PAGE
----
Is it just me? Or does it seem like political pundits are like holiday decorations, promoting their political predictions earlier and earlier during and every election cycle. We're not even half way through 2015, and already, pundits are offering up predictions of the Senate seats that will switch parties, the state-by-state margin of victory of yet-to-be-nominated Hillary Clinton, and the likelihood of the "Bernie Sanders effect" on suppressing progressive Democratic votes.
I read these reports with sincere interest, but not because I'm interested in honing my skills as a political odds maker. In fact, I'm a bit tired of the horse race coverage of our democracy. My interest in this premature political prognostication stems from my commitment to and excitement about our evolution towards reflective democracy. Of course, at this point, the pundits don't share my interest, at least not explicitly, but hidden in the subtext of their punditry are the signs of a shift towards a political system that is more reflective of the diversity of our electorate.
Last week in a story about vulnerable Senate seats was clear evidence that at least some of the political gatekeepers of the Democratic Party are prioritizing women candidates as the top recruits in these hot and contested Senate races. For the Democrats, those potential frontrunners include six women: Tammy Duckworth in Illinois, Kay Hagan in North Carolina, Katie McGinty in Pennsylvania, Ann Kirkpatrick in Arizona, Maggie Hassan in New Hampshire, and Catherine Cortez Masto in Nevada. On the other side of the aisle, the Republicans are likely to tap New Hampshire senator Kelly Ayotte and Florida Lt. Governor Carlos Lopez-Cantera, demonstrating the GOP's interest in promoting candidates beyond white males.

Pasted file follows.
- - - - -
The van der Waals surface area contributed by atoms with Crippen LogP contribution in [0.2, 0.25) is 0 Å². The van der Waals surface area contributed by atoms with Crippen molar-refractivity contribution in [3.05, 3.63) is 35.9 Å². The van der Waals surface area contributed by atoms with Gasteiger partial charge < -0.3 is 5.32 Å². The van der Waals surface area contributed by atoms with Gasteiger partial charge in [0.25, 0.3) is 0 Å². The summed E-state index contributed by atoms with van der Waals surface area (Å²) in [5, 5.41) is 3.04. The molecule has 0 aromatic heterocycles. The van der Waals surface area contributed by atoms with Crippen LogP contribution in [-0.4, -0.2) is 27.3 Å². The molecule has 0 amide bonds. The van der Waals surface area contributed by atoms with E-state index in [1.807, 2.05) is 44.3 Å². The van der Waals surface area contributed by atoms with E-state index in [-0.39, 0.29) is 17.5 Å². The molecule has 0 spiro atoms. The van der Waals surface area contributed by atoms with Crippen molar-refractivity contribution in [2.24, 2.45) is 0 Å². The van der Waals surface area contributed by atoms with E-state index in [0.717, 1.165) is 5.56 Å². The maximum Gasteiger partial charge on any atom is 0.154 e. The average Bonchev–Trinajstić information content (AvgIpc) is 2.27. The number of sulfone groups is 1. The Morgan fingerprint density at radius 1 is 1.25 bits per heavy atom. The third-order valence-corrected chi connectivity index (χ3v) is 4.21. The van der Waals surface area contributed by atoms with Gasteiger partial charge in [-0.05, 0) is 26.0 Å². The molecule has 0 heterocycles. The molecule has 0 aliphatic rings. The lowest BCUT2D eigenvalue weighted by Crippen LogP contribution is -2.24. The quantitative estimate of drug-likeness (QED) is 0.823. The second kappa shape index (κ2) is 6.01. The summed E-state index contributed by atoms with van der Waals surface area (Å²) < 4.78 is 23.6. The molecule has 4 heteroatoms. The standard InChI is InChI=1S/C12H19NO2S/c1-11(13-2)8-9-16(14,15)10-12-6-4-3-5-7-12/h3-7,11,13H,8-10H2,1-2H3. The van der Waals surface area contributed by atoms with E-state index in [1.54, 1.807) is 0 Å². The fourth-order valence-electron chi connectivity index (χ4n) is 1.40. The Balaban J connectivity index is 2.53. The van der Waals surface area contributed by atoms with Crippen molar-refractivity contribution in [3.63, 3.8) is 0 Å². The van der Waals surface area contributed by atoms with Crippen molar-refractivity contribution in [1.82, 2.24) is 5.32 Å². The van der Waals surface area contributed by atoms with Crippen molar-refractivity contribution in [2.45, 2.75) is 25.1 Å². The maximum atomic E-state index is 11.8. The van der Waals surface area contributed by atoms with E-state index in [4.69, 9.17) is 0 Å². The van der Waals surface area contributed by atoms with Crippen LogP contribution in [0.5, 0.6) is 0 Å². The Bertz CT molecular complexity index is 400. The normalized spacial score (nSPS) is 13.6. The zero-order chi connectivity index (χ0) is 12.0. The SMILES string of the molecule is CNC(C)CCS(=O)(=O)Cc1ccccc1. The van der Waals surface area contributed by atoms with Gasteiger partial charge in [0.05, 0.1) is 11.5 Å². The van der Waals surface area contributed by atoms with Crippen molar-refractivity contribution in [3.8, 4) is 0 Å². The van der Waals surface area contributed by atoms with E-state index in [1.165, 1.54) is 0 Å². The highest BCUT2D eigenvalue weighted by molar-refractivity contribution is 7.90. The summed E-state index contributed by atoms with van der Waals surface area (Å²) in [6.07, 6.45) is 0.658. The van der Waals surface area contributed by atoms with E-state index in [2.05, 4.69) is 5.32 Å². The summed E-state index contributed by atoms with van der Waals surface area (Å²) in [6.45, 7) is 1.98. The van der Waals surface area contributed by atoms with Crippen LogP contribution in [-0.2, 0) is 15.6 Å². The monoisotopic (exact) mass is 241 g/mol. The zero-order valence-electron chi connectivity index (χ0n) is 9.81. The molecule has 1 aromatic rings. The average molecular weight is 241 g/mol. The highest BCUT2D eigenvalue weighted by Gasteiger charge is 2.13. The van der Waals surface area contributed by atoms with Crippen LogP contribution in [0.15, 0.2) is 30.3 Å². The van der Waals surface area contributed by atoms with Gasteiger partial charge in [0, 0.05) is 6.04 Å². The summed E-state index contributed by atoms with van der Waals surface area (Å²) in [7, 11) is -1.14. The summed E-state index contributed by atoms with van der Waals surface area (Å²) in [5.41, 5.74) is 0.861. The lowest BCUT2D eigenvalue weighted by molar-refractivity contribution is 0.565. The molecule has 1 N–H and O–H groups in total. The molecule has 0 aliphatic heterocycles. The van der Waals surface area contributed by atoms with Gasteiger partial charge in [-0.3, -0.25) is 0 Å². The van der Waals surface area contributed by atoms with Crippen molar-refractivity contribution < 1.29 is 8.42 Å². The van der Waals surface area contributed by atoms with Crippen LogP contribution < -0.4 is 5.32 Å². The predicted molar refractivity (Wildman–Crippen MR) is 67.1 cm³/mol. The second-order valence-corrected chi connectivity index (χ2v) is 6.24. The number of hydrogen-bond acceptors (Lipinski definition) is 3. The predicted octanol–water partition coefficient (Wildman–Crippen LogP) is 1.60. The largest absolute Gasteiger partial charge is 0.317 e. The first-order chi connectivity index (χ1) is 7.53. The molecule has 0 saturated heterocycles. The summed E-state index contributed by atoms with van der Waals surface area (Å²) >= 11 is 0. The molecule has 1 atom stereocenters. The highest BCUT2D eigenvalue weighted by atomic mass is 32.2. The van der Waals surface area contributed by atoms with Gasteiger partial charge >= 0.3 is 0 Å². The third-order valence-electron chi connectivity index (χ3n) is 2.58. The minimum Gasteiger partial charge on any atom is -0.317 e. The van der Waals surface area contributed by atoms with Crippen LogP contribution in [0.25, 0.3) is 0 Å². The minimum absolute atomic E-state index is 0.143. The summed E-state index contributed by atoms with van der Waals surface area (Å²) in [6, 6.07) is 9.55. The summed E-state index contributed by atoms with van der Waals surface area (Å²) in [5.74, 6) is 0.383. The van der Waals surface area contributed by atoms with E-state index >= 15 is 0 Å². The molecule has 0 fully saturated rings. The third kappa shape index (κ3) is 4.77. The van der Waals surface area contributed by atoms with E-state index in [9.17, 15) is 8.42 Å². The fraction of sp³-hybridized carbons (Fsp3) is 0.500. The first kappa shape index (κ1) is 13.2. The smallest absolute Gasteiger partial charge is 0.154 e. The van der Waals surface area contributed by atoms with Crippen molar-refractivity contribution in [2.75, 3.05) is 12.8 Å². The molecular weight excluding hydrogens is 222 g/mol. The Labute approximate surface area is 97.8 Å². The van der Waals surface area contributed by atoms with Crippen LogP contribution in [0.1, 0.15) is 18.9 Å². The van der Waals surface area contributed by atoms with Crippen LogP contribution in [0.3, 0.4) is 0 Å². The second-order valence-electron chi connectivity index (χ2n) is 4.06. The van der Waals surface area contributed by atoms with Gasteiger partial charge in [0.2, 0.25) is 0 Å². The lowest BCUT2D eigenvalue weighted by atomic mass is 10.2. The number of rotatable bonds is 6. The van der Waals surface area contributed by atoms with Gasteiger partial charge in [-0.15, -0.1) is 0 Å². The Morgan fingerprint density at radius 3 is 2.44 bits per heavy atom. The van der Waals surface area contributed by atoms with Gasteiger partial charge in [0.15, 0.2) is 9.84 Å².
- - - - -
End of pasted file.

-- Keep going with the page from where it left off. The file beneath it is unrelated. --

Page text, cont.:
Running does not guarantee winning, especially in expensive, high-profile U.S. Senate races, and that's why another story caught my eye recently. The story detailed the success of the Clinton campaign's effort to target women donors. Currently, women comprise 60 percent of the donors to the Clinton campaign, a record-level above the 47 percent of women donors reported by the Obama campaign.
What's notable about this effort is that it's not just reaching new political donors, it's activating new political fundraisers. Given that the cost of running for office is one of the most significant barriers to women and people of color successfully achieving elected office, this news is encouraging. We can only hope that the excitement for a woman president trickles down to interest in supporting the campaigns of women seeking to serve as mayors, school board members, and district attorneys. A profound shift in women's engagement in political giving has the potential to be a game changer in our march towards reflective democracy.
I don't want to over-state my optimism. The structures of our political system are slow to change. We still live in a country in which 90 percent of our elected officials are white and 71 percent are men and 65 percent are white men. In fact, when weighted for level of office, nationwide white men have 4 times the political power of all other groups.
Nonetheless, I am encouraged that the political party recruitment process is shifting and that women are awakening to their own potential as political donors. It's never too early for that kind of change.
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